“Technology has become part and parcel of our lives which means increased use of devices like phones and computers. When they stop functioning or we have no use for them anymore, it is important to dispose of them in a manner which encourages us to recycle and repurpose them as a way of taking care of our environment,” said Sanda Ojiambo, Head of Sustainable Business and Social Impact, Safaricom. Kass Fm
Taking care of the environment is our responsibility as inhabitants of this planet. There are many ways in which we can conserve the environment from planting trees to recycling plastics and also reducing our consumption of natural resources like water or using it well. Electronic waste is something we don’t think about so much yet we have so many gadgets and electronics which have a certain lifespan after which they are unusable because they are not working or have become obsolete.
Safaricom is doing something about Electronic Waste. We caught up with Safaricom’s Head of Corporate Responsibility Sanda Ojiambo to find out what Safaricom Foundation is doing in the area of electronic waste and what you can do to make the planet a better place.
Kindly elaborate on the Safaricom environmental management initiative on e-waste management and how it works.
Safaricom does a lot of projects with the community and the environmental initiative is purely on the business side of the company under the sustainability docket. Just to clarify, Sustainability is all about the path and the decisions that the business makes for the future versus the corporate social investment which is community-focused. What we do in the sustainability docket is framed by the sustainable development goals (SDG’s). There are two specific SDG’s that we have looked at, which shape our work; SDG 7 on clean green energy and SDG 12. That calls for responsible production and consumption. There is also another SDG 13 that talks about climate action but it is not within what we are doing at the moment.
We looked at Safaricom and asked ourselves what was our overall footprint; a footprint can be generated by a number of things from energy, waste and emissions. Our environmental docket looks at all of that, specifically around waste in terms of what we generate, use, help re-use and manage it. We also make decisions about the waste that we generate.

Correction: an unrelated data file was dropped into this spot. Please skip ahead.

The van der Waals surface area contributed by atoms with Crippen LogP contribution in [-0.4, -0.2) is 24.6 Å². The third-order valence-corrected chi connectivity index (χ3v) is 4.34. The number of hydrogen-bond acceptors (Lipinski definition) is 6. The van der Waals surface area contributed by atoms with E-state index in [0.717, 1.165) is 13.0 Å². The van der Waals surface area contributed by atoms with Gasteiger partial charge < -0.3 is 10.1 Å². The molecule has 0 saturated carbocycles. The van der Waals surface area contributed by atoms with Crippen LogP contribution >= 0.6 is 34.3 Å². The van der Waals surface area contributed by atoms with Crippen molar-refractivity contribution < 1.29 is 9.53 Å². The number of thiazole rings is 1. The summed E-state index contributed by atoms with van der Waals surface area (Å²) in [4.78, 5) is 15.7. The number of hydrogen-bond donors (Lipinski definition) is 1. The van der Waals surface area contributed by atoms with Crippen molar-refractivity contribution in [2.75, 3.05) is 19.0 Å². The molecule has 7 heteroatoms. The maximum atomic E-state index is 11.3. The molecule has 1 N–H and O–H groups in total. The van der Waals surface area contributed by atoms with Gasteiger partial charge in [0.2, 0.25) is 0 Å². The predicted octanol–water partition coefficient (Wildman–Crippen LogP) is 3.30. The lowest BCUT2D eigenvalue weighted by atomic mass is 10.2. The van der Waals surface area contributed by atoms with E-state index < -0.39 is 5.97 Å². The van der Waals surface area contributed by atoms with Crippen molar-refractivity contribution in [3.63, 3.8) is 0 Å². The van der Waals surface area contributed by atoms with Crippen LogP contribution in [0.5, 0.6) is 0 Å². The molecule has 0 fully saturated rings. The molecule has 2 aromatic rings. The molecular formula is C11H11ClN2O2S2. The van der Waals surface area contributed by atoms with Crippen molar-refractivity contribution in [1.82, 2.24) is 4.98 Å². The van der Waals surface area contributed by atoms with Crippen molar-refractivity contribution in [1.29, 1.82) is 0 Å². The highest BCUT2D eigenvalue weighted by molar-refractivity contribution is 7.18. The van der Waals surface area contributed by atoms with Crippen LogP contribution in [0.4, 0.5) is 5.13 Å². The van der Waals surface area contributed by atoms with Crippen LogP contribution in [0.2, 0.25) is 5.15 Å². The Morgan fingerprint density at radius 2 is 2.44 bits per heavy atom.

One of the key decisions that we made was our commitment to being a plastic-free organization. This came well before the NEMA ban, we were already conscious about the impact that plastics have in our overall value chain, supply chain and environment. We removed all plastics from our shops a few years back and we actually realized a lot of savings, some of them financial. We saw that it was cheaper to not use plastics and also to give back to our customers so that they could use and reuse for many other things.
We also look specifically at managing waste as a whole, outside our offices we have bins where we can all dispose our waste into; from plastics to paper and food waste. The last time we formally looked at our results we saw that we are recycling up to 97% of our waste. Papers are being recycled for something else, food waste is processed for other purposes and then there is e-waste which is on a special category.
Given that the waste program has been running since 2015, was there a specific decision that led Safaricom to embark on the program?
Yes definitely. Though we don’t produce handsets, they are our main medium of business. E-waste primarily for us as a business comes from handsets and network bases that have been decommissioned.
Unlike any other kind of decommissions, you are not just going to toss it away. Something I have seen in our Kenyan culture is that we really stretch the lifetime of a phone, once you are done with a phone you hand it down more to the next person. Our question is, how is this equipment managed?
It is important to stress from the get-go that mobile phones, batteries and chargers are not harmful. What makes them harmful is when elements such as batteries are not well disposed of and results in rust and the material that comes off is possibly toxic and could enter the food or water stream. This is what we are trying to address, a phone in itself is not harmful at all.
The discussions actually started in the early 2000s, the foundation had invested in an organization called the Waste Electrical and Electronic Management Centre (WEE Centre). They were setting up innovative ways of managing all the e-waste that came up. The foundation invested in them and then we realized that we also had a role to play in waste management at Safaricom PLC so we partnered with them to help us collect, manage and recycle our e-waste. Basically, that’s how it all started.
We expanded the vision because we felt as a responsible company, it was our role not only to collect phones but anything and everything that is electric and electronic because the processing capacity is the same and the collection mechanisms are the same as well. Since we had also invested on the processor, we saw it as a good opportunity to get into it as much volume as possible of the waste.
At the moment we collect anything from laptops, battery pads, televisions, microwaves, fridges (which require special collection), chargers, LED lights. Network waste is managed separately through our network companies.
Other than the WEE Centre, are there other partners that are involved in the recycling process and management of the E-waste?
Not that I know of, but there are many collection points. WEE Centre has its own, we primarily use our Headquarters and retail centres. We have a partnership with Eldoret poly, we have started working more directly with the government, most recently the PS of environment Betty Maina issued a circular to government ministries to look at how they can be disposing of e-waste through the WEE Centre as a whole.